Persona 4: Dancing All Night is not, as I worried, blood squeezed from a stone, and that's the first of its many surprises.
Here's another: From start to finish, Persona 4: Dancing All Night nails the feel of classic PSOne-era rhythm games. It doesn't just emulate the spirit of DanceDanceRevolution and Bust a Groove, it improves on that spirit. Perhaps its biggest surprise is this: Persona 4 is one of my favorite games (and, by unlikely extension, game franchises) ever, but I still think I'd get a lot out of by Persona 4: Dancing All Night without that history.
The beauty of Persona 4: Dancing All Night's choreographic gameplay lies in its simplicity. Notes fly out of the center of the screen toward six corresponding inputs: up, left and down on your left thumb, and Triangle, Circle and Cross on your right. You hit them in time with the music, sometimes hitting two simultaneously, sometimes holding them in. You can also flick either thumbstick in time with rings that expand on-screen, although this additional input layer is totally optional — you could skip them all and not fail out of a song.
Using items, you can find your own personal difficulty threshold
It's perhaps a little too accessible at first; as is the case with a lot of rhythm games, Persona 4: Dancing All Night's core gameplay just feels better when it's at its most challenging. Each new difficulty setting introduces new mechanics, and further punishes the slightest slip-ups during a dance.
It can be brutal in that latter regard — I've failed entire performances after missing the last few notes in a song, although it was never frustrating enough to drive me away entirely. That's because of Persona 4: Dancing All Night's most brilliant innovation: It's bolstered by a suite of unlockable items that allow you to modify the difficulty of each song in dozens of little ways.
Items can be switched on before a song to, for example, reduce the blow of missed notes, or keep barely-missed notes from breaking your combo, at the cost of some of your final score and earnings. On the inverse, special modifiers can make the track more difficult, drastically increasing the speed of notes or even rendering all the notes invisible, all the while dramatically increasing your haul should you succeed.
It's a genius, totally modular system that lets you find the settings you prefer. I've been playing the game's unlockable hardest difficulty with a few forgiving modifiers turned on, giving me the rush of playing at lightspeed without the fear of instant failure should I miss a couple of beats. Using items, you can find your own personal difficulty threshold, which will inevitably, satisfyingly increase the more you play.
Even without its license, Persona 4: Dancing All Night has a genuinely fun rhythm game design. However, an understanding of Persona 4 certainly helps make heads or tails of Dancing All Night's convoluted premise — which is, admittedly, pure fan service.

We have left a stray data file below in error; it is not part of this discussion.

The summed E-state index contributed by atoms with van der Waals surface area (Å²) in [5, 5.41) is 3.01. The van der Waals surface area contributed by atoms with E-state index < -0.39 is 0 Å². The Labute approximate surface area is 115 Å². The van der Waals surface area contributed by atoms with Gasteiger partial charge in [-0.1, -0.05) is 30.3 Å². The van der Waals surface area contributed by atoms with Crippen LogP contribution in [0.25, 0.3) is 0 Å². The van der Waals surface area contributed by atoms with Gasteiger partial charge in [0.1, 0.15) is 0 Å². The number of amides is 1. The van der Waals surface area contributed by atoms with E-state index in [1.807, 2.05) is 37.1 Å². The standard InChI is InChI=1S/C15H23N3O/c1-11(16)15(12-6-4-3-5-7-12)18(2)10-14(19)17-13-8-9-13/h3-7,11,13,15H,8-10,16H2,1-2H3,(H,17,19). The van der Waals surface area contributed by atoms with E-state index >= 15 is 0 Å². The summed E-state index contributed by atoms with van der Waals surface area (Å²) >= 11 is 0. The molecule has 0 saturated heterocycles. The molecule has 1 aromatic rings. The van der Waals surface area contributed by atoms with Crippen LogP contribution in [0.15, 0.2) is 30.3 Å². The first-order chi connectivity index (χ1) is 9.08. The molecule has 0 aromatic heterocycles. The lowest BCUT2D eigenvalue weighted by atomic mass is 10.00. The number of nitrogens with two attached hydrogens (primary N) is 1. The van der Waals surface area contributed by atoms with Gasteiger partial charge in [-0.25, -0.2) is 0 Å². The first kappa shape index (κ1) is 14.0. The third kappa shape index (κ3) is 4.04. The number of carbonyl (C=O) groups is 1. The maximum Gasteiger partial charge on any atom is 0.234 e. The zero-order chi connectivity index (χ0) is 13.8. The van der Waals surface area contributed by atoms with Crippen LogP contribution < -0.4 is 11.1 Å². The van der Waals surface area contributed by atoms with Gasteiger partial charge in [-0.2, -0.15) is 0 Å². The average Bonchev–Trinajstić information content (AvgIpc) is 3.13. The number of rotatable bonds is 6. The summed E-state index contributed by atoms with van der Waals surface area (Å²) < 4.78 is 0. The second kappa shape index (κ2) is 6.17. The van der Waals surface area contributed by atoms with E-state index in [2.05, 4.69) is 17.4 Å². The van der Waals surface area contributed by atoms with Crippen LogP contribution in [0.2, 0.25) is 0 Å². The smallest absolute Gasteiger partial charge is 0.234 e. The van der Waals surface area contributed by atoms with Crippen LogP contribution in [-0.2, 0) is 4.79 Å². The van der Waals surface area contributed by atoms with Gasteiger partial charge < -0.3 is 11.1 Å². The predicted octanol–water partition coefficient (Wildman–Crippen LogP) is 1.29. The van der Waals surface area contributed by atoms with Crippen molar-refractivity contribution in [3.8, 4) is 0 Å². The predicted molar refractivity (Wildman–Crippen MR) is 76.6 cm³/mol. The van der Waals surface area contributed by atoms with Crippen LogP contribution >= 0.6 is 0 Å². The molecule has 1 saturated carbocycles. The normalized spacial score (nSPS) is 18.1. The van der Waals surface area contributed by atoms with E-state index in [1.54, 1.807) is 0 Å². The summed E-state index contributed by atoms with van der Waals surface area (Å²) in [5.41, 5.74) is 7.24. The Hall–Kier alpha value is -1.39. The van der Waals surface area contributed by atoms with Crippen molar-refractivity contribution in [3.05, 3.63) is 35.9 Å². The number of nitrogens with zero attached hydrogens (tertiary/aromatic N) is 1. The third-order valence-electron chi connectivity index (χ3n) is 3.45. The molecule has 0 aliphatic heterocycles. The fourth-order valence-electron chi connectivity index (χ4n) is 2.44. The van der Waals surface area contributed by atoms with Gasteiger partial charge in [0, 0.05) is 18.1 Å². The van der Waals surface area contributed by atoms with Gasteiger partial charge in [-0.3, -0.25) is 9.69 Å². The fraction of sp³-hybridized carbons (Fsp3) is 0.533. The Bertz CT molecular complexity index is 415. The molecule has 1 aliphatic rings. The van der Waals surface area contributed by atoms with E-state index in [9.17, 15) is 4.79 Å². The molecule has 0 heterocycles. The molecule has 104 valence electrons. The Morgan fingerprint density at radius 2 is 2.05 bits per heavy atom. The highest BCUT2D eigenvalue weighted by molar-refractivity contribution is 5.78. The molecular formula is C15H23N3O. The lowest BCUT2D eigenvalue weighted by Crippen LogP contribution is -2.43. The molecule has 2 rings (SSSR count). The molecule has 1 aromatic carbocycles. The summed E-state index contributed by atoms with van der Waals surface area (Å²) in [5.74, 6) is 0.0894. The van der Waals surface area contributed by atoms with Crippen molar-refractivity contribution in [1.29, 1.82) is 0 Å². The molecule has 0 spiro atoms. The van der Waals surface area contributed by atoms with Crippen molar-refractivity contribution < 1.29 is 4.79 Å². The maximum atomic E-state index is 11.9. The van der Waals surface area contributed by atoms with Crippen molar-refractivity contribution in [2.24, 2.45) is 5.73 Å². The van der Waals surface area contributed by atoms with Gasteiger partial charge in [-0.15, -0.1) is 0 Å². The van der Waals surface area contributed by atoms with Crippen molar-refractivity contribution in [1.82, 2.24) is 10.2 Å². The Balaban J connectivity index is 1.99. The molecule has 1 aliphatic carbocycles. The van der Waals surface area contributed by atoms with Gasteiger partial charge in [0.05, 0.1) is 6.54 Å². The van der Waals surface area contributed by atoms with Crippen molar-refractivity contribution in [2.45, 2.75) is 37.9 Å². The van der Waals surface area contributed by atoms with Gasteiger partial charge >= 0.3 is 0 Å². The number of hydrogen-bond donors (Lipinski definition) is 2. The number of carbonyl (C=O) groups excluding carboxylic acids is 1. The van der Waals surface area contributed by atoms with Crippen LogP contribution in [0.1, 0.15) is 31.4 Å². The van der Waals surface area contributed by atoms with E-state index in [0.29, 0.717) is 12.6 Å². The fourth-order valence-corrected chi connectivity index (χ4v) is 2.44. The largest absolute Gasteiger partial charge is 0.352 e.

But man is it good fan service.
The original members of the Investigation Team, fresh off the case of the Inaba serial killer, have been recruited by pop idol member Rise to perform as backup dancers in her comeback show. During their intensive dance training, other idols scheduled to perform are abducted to the Shadow World. In order to save them, our heroes must — brace yourselves — dance away the inhibitions of hostile, shadowy spectators while unraveling the identity of their abductor.
Yes, it's weird, and on paper, the setup bends over backwards to justify why these former dungeon crawlers are dancing all of a sudden. But the premise, as silly as it may be, is painstakingly developed over hours of visual novel-style cutscenes told from multiple, cleverly overlapped perspectives.
If you know the franchise, it's probably no surprise that the strength of Persona 4: Dancing All Night's story mode are the Investigation Team themselves. They're spectacular characters, with depth far beyond most of the comparatively single-faceted newcomers. The relationships between Yu, Yukiko, Chie, Yosuke and the rest aren't explored quite as deeply as the original RPG — it'd need to run for a few dozen more hours to attempt that — but each one of them has some satisfying beats.
Speaking of satisfying beats, Persona 4 Dancing All Night's soundtrack is certifiably dope, regardless of your familiarity with the source material. Most of the tracks have been expertly remixed, so much so that the multiple remixes of the same tracks can stand on their own. Dancing All Night has a jukebox mode, and I'm not ashamed to admit that I've used it more than once.
Though the game's strong suit are its characters, they can be a bit chatty at inopportune times. Characters will talk to each other during songs, sometimes repeating a line multiple times in a single performance. One character actually does a 3-count during a song, and not to the beat of the music. Every button prompt and scratch makes a customizable noise, too, which kind of ruins the song playing underneath. All of that can (and absolutely should) be turned off as soon as possible.
One frustrating setting you cannot tweak is how poorly the online leaderboards are integrated into the game. They're squirreled away under several layers of submenus, far under a "Collection" category where it doesn't really belong. Checking your scores against the world's is clunky every single time, and they're so deeply buried, you could be forgiven for not knowing there were online leaderboards in Persona 4: Dancing All Night at all.
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